Probably. I could see why that would be, like the big takeaway in the vagina. You would remember because I always have to remind myself, like, what I do. I do that all day, every day. And that’s probably not everyone’s normal everyday activity. No, that’s like a once a year thing for me. Yeah. And for most people, I see maybe once every three years. And for male patients, maybe they’ve never had their prostate examined. So usually it is like a bigger event for them event. I like the way you put that. Are you ready for your event? Yeah. Sometimes I try to say I tried to make it fun. I’m like, oh, we’re going to do internal party time, but most people didn’t like that. They don’t find it to be fun. So I got rid of that. Yeah. No, I don’t think you can trick them into party time. Yeah, I understand it’s not everyone’s favorite thing, but it does help. I wouldn’t do it if I didn’t think it was beneficial. Of course. Well, yeah, of course. Okay. So you’re examining and what are you looking for? Yeah. Great question. I mean, externally and internally, I’m going to be looking at kind of the quality of the muscles and the soft tissue. Is there any restrictions? Are there any trigger points? What it feels like? Is there anything going on that I think is restricting blood flow to these areas? And that’s the same for when I’m doing an internal examination, I’m wanting to feel the quality of the muscle. Does it feel like it’s restricted anywhere? Are there any tight bands or knots in the pelvic floor muscles? And then in the internal examination, I’m also going to be looking at motor control. So just like any other muscle of your body, your pelvic floor should have a certain range of motion. So these muscles should be able to contract, relax and lengthen. So I want to see, are you able to do that? Are you able to activate these muscles and are you able to activate them correctly and how much range of motion you have some people I ask them to do a contraction or a Kegel and nothing happens or they squeeze their butt. Yeah. I have difficulty, like separating the muscles. Sometimes you squeeze those finger muscles at the same time. Yeah. And sometimes I have patients who they can contract, but then there’s no relax. There’s no let go. And that’s what kind of I feel like I’m always getting in my little soapbox. That’s the big thing I always talk to people about, because there is this obsession with key goals and strengthening the pelvic floor, which is a great concept. However, people always seem to forget that there needs to be a let go. That’s actually my problem. I was doing Kegels. Yeah. I should take it back a step because I was really excited to speak to you, and I think I didn’t talk about why we’re talking about this, but ultimately, your pelvic floor tone impacts your sexual function. Correct. Correct. It can impact sexual function, urinary function, bowel function. And just overall, most of the patients that I see in our San Francisco office, we do have offices in other locations in the Bay Area as well as Los Angeles and Boston. But in San Francisco, most of my patients tend to be coming in because they’re having pelvic pain. And that can be anything from pain with sitting, abdominal pain, groin pain, basically, any pain between the rib cage and the knees, so that could obviously cause a lot of issues with quality of life, ability to exercise. So it can be a lot broader than just sexual dysfunction, although that is obviously a big thing that I see as well. Okay. Now you mentioned the Kegels are all the rage, but it’s not as simple as just do Kegels. And I mentioned that I was banned from doing Kegels. I was diagnosed, as I think they call it hypertonic. Yes. Okay. So can you explain to people what that is? Because not all of us should just be doing our kegos at every stop line. Yes. Correct. I’m glad you’re saying that, because I say that to probably like, majority of my patients, a lot of my patients get banned. So you’re not the only one who’s been banned from giggles. So a hypertonic pelvic floor, all our muscles have tone. So that’s where that tonic comes from. So all muscles have tone. If we didn’t have tone, we’d basically be jellyfish, kind of like floating around the universe. So we all have tone. And then if you’re hypertonic, that usually means you have too much. So those muscles are restricted. Or I don’t like using the term tight, but they’re basically too tight. And then you could have hypo, which is less. So patients might feel like there’s too much laxity in the tissue or those muscles. So that’s what hypertonic means. And the reason someone with a hypertonic pelvic floor might get banned from doing Kegels is because imagine if your bicep, like, the muscle in your arm was contracted or too tight, and then you decided, well, in order to treat this, I should start doing bicep curls. I should just keep lifting all day long. That’s probably not going to help make that muscle relax. It’s actually going to make it tighter so if your pelvic floor is already resting in this, like, high tone state, it’s just contracted too much. And then you start doing more contractions. You’re just adding fuel to the fire, and it’s going to make those muscles even tighter, even tighter. And again, your muscles should have a certain range of motion. So if you’re just kind of getting it hanging out in this tightened state, that’s not very good for those muscles. And it’s not good for all the organs that those muscles support, such as your bladder uterus. If you’re a woman prostate, if you’re a man and colon, you know what? I have trouble. So I don’t often share a lot of information about myself. So maybe this is TMI for people out there, but sometimes I have trouble starting to pee. Does that make sense? Yes. It definitely makes sense, because in order to urinate your muscle, your pelvic floor muscle should relax in order to void it’s really stressful. Yeah. And again, you’re not alone. I see people with the same symptoms and presentation, and it is very stressful. And then you get stressed about it or anxious. And then that’s just going to make your nervous system overreact, which causes your muscles to contract more. And it just becomes this vicious cycle that hopefully one of the things I tried to do is basically break that cycle and get your nervous system to calm down, get these muscles to relax. So that way, you no longer have difficulty urinating or pain with sex or whatever else your symptoms are. Well, I want to go back to the fingers and the vagina. What I recall from my exam is they put the fingers in, and of course, you tell us to contract and you tell us to release, and then they’re like, no release. Jessica release. Yeah. And then she was kind of poking around. I’m sure that’s not the technical term, but that’s how it felt. And she would say, Is this hurt? Does that hurt? Does this hurt? Does that make sense? Yes. That definitely makes sense. So yeah, we would say palpate, but it probably does feel like poking. And sometimes I say that to patients, I’m like, you might feel like I’m poking you. I’m just going to be palpating these muscles. And then at the end of the exam is typically when I’m like, I want you to contract around my finger. Now I want you to relax. And then typically I say, now try to push my finger out. Or bulge is another term that you might hear. But you’re trying to again lengthen those muscles. You’re trying to go through bulge. Oh, bulge. Yeah. Bulge my finger. Okay. This is really interesting. And then if you don’t have a vagina, you’re putting your fingers in the rectum. Yes. Again, I sometimes do the internal examination via the rectum for female clients. I didn’t win that price. Yeah. Not everyone gets lucky, but some people do. And I definitely have some patients who female patients who, for whatever reason, request the examination rectally everyone’s different. I always give that as an option. But yeah, most people, if they have a choice between a vaginal exam or a rectal exam, they typically select the vaginal examination. But Unfortunately, I always tell male patients. Unfortunately, there’s no other option. This is your prize. But then I also always tell them like, I have very small hands and very small ears. So I’m like my finger is definitely smaller than any stool you’re passing. So if you’re able to have a bowel movement, you can probably handle having me put my finger in your rectum for, like, a couple of minutes. And that usually maybe doesn’t make them feel as comfortable. But they’re a little more relieved because most male patients have seen typically a male urologist. And male doctors tend to have very large fingers. So I’m always like my fingers definitely smaller than doctor. So. And so that always makes them feel a little bit better, I think.
But it’s definitely not everyone’s favorite part of their day. No, not their cup of tea. But very important when you think about doing these types of exams, as opposed to just asking people about their symptoms, which is what people, for instance, in therapist office and traditional can do. You’re really taking it to the next level because you’re able to pinpoint where we are, as you said, like week or where we are tense or where we have some sort of issues with our muscles and prescribe us with very specific exercises to meet our specific case. Right. I think for many years, people in my field were saying, you got to do your Kegels. You’ve got to do this because this is a relatively new field, and it seems that not many doctors, medical professionals and sexuality professionals are aware of the work and the research you’re doing. Yeah. No, that’s definitely true. And I mean, key goals are definitely over prescribed and kind of told you, pick up any women’s health magazine. That’s one of the things that’s everywhere. It’s like you should be doing Kegels. You can do Kegels over here. You can do Kegels in your shower. You can do Kegels upside down, like your pelvic floor. And it’s like I get why it’s become a fad. But yeah, they’re definitely over prescribed. And our profession as pelvic health physical therapist is definitely still, like you said, a new field. So hopefully that trend continues to change. And more people are hearing about us and recognizing that Kegels are not the answer to everything. It’s not just like panacea for all your problems, because we all know coconut oil is the answer to that BBC article that came out this week about coconut oil. I think so. Is it the one that said that it’s not healthy for you, right? It’s not the one that’s going to save the world. Yeah, I know. I like to pretend it will. But I just think I think that goes for anything. There isn’t one thing that’s going to fix all your problems. Absolutely. And that’s why I feel like if someone’s telling you that you should be a little wary of what the advice is, right. One of the challenges in my field, and I think also in the digital age is the clickbait of one way guaranteed to make your marriage last or three ways to divorce, proof your relationship. And I’m always trying to convince reporters that okay. So these are good ideas, and they may work often times, but there is no one size fits all approach to relationships, to sex, to love. Now, I know without seeing someone, some of these questions might be difficult to answer, but I wanted to ask you who should do Kegels and who shouldn’t. Are there any signs without seeing you that keecoles are contraindicated or indicated? Yeah. I mean, it’s definitely like you said, it’s a difficult question to answer without seeing someone. I would say kind of in general, if you’re having pain pelvic pain, if you have constipation, like difficulty with bowel movements, if you are having difficulty starting your stream or when you urinate anything like that, I would advise against just doing Kegels all the time or doing them in general until you ideally get to see someone I know not everyone has that luxury or that ability to see someone, but right off the bat, if you’re having any form of pelvic pain, you probably don’t need to be doing Kegels. I’d say, for the most part, if you’re postpartum you’ve had a baby and delivered, even if you delivered via C section or vaginally, you probably could do key goals after your delivery. That’s usually kind of a safe bet. But again, I don’t want it to sound like everyone’s different, but I’d say that’s usually someone that I’m like. Yeah, that makes sense. You just had a baby. Those muscles just were carrying a ton of weight. And if you delivered vaginally or you were pushing for a long period of time, those muscles did get sometimes got a lot of a big workout is how I like to describe it. Now they’re probably a little sleepy. They need to be woken up. So doing some Kegels is a good idea. But I usually recommend if someone’s comfortable inserting a finger vaginally or rectally, wash your hands, put on gloves and insert a finger. And if you’re able to contract around your finger and relax and you can feel that happening, you can feel something squeezing your finger and then you can feel, let go. Then you probably are okay to do Kegels. I guess my question is always why do you feel the need to do them? Because really, these muscles, your pelvic floor muscles are always working. So I guess that’s like the question I should have asked first is what is the intent behind doing them? Well, I think for many people, we think we need to do key goals because it will make us tighter. Again. I don’t love that word either. You can be tight, but not strong, right. Like, for instance, my muscles are weak, even though I’m hypertonic. Correct. I think people want to do Kegels because they think it will give them stronger orgasms. I mean, that’s something that we have taught in the sexuality field. So perhaps there’s some misinformation there. We need you to debunk. Yeah. And I mean, it’s funny because I try to find I’m always wanting to find research that supports these claims. And women’s health and sexual health is not the most researched field. So it’s kind of hard to find good quality research, but that’s a whole nother topic that we could talk about at a later time because that’s a whole other subject. But there is some research that supports Kegels promoting better orgasms. There’s some research that says it’s inconclusive. So I mean, I guess I could see how if you had more again, range of motion, not necessarily strength, because what happens when you orgasm is your pelvic floor muscles are going to contract and relax, contract and relax rapidly. So if you had a big excursion, so, like, more relaxation and a bigger contraction and it moved through that range of motion, then you could potentially have a stronger orgasm. But it’s not all about strength. So I think that’s where the confusion comes in, and most people don’t need to be doing Kegels. That’s why I’m like that would be. My first question is like, why someone feels the need to do Kegels. What about awareness? I think sometimes when people learn to do Kegels because it’s an area of our body that we aren’t particularly in touch with. Correct. Do you think that the awareness of that of the region of the muscles can help with orgasm? Yeah. Most definitely. I think it’s all about knowing your body. So if you have increased awareness of that area, that’s obviously going to help increase your heightened arousal, sexual pleasure, orgasm things like that. So doing Kegels is one way to do that. I think for all women, particularly looking at your vulva is another good step, because people are just so detached from that area. Like you said, people kind of shy away from it. They don’t think about it. So I’d say just looking at your body and becoming comfortable with looking at it and doing self exploration. If that includes Kegels, I think that’s one way of going about it. I think it definitely helps build awareness. But again, I think people tend to get a little hyper vigilant. Right. And so there’s that Gray area. We need to find words, having awareness and understanding your body without getting too extreme. Okay. That makes sense to me. Now, should everybody see a pelvic floor physical therapist? I mean, not everyone, if you’re able to go about your day and you’re not having any urinary dysfunction. You’re having normal bowel movements. You’re able to have sex or sexual activity without difficulty or not having any pain. You probably don’t need to come and see someone like me. What about lower back pain? Because you can help to resolve lower back pain that a traditional physical therapist cannot. Yeah. So I definitely see people who maybe have gone the traditional route with like orthopedic physical therapy and they’ve been having low back pain or hip pain. I see people with abdominal pain, inner thigh pain, sometimes, groin injuries. Tailbone pain is a big one. We have that. I need an appointment. Yeah. Come see me. Yeah. Tailbone pain is a big one. I’m trying to think of other ones that are I have some patients who come in if they’ve done traditional orthopedic PT, and nothing is changing. Sometimes there are some deep hip rotator muscles that I can access via the pelvis that can sometimes refer to areas that you wouldn’t expect, such as the hip or the back. And sometimes they might benefit from seeing me if they have failed other types of PT for more. What is thought of as a more orthopedic issue? I can see people like that. So I wouldn’t say every single person needs to come see a pelvic floor PT. Okay. But definitely anyone experiencing urinary dysfunction, bowel dysfunction, sexual dysfunction, pelvic pain or low back pain, SIJ or sacral iliac, joint dysfunction, pubic synthesis pain or pain, like in the pubic bone in the front of your body. Any pain between the knees and the ribcage? Yes, exactly. I was just going to say if you pain between the ribs and the knees and you haven’t been able to resolve it through traditional means, you might benefit from a consult at least, and we don’t have time to go over vaginaismus. But I know that I have some clients with vaginasmith who have had really great success working with a pelvic floor physical therapist. When traditional kind of talk and counseling and education doesn’t work for people who can’t come see you or go to one of your clinics and we’ll get all your contact info up on our post as well. Is there anything they can do at home? Especially because obviously, I’m focusing on sex and relationships if they have any sort of pain with penetration. Do you offer any general guidance? Yeah.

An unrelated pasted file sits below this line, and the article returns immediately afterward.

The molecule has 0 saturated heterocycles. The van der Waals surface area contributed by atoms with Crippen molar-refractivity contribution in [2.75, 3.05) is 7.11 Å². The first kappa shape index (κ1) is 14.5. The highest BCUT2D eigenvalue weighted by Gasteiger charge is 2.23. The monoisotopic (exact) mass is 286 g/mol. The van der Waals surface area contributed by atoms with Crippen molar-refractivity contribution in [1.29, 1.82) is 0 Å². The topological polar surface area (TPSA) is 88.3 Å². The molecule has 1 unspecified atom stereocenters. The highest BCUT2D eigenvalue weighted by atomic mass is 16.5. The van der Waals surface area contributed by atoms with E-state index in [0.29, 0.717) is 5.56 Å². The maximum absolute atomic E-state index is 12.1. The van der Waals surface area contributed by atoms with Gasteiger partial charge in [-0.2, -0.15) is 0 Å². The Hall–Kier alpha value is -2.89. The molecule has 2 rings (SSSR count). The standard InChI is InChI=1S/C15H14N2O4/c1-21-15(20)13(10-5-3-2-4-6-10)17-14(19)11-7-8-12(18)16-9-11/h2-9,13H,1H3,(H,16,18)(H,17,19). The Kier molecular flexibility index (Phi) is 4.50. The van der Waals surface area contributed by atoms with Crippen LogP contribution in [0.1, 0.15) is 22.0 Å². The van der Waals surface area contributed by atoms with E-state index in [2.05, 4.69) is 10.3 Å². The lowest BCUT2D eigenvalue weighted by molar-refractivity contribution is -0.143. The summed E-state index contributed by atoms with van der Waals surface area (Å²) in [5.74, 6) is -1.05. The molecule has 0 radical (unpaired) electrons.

First of all, there’s a lot of good resources. I mean, obviously, you have an amazing website. We have a website, so there’s a lot of different resources out there that can give you information. There’s a lot of good books, so that way you could be able to access that at home. Being mindful of your breathing. I think people forget that. Or I shouldn’t say forget aren’t even aware that your diaphragm, which is your big breathing muscle under your rib cage, creates kind of the top of this canister in your trunk. So you have your diaphragm under your ribs, which is the top of the canister. Your pelvic floor is the bottom. So those two muscles really work together. So the more you’re able to really breathe deeply into your abdomen and allow your diaphragm to fully relax. Your pelvic floor will relax as well. I think people don’t really realize the power of breathing and how that can really help not only calm your nervous system, but relax your pelvic floor. Okay. Something I definitely recommend for anyone. And that’s pretty safe. It’s pretty passive. So doing some, almost like guided meditation, guided imagery while doing some deep belly breathing is a good idea. And something that someone with vaginism or pain with sex or any pelvic pain would benefit from. That makes sense because our breast patterns are tied to our ability to have orgasms. Right. We have difficulty reaching orgasm. So it’s physiological as well as psychological. Yes. Exactly. So that’s something I recommend to pretty much all my patients. So that’s something without seeing someone. I could definitely recommend belly breathing that was actually prescribed to me as well. Yeah. Diaphragmatic breathing is what you could look up if you’re wanting to get more information. And what is your website you mentioned you have a website? Yes, it’s pelvicpainrehab. Com. Okay. And we’ll make sure we post that on our site because we have run out of time. I have lots of questions. I actually was doing my research on you and saw this article you wrote on. I can’t even say it on Poop. I hate Poop, and I thought, I hope we don’t have time to get to that. So we don’t. Oh, no. Another time we’ll but I’m going to have to do some CBT first in order to participate in that interview. Okay. That’s not torture people for my Cank listeners. No therapy. Okay. Every time I say CBT, some of my people say, oh, cockenball torture. No. Cool. So tell us where we can find you on Twitter. Instagram, Facebook, anywhere else we should find you personally. Yes. So personally, I’m only on Instagram, and my Instagram is Pelvic Health SF, and then our company. We’re on Facebook as Pelvic Health and Rehabilitation Center. And then our Twitter and Instagram is just at Pelvic Health. And so you can find us on there. We’re also on Pinterest. All of our blogs are on Pinterest. So if you look for the Pelvic Health and Rehabilitation Center on there, there’s a lot of good information and our website. You can also access our blog through that and all of our other social media channels through the website Pelvic Painting rehab. Com. Okay. Awesome. Thank you so much for speaking with me today. I really appreciate it. Yeah, of course. Anytime. Thank you. Yeah. All right, folks. So I did some learning there. Perhaps I shared just a little bit too much information, but that’s okay. I’m always learning. And hopefully you are, too. I like the advice about the deep breathing and a breathing exercise that I practice. I can’t offer the physiological advice, of course, that Rachel can, but the visualization technique I use is of an ocean. So as I inhale, I picture the waves very slowly rolling onto the beach. And as I exhale, I picture the waves rolling away. And as someone who has a good amount of difficulty relaxing and breathing deeply related to sex but also unrelated to sex, just helping myself to calm my mind and clear my head. That’s an exercise that works really well for me. So the waves rolling in, the waves rolling out, and I encourage you before you move on to the next thing today to take some big deep breaths, maybe three, four, or five, and make sure you are taking care of your pelvic health. I think often we think that sex is just a physical activity that we engage in for emotional connection and intimate bonding. But of course, there are health aspects with which it intersects. So I encourage you to follow along, follow Rachel Galman on Instagram, and we’ll be posting the links to the Pelvic Health and Rehabilitation Center’s website as well. Thank you so much as always, and thank you to Desire Resorts for making this podcast possible. Desire Resorts, of course, is a clothing optional adults only paradise and playground down in Mexico with several locations, and I’ll be setting sail with them out of Venice in September. I hope to see you on board. The ship looks beautiful, and we’ll be heading along the coast of Italy and Croatia. So please also look up Desire Resorts. Thanks so much, folks, and I will look for your comments, your questions, and try and get you all of them on Twitter, Instagram and Facebook at Sex with Dr. Jess.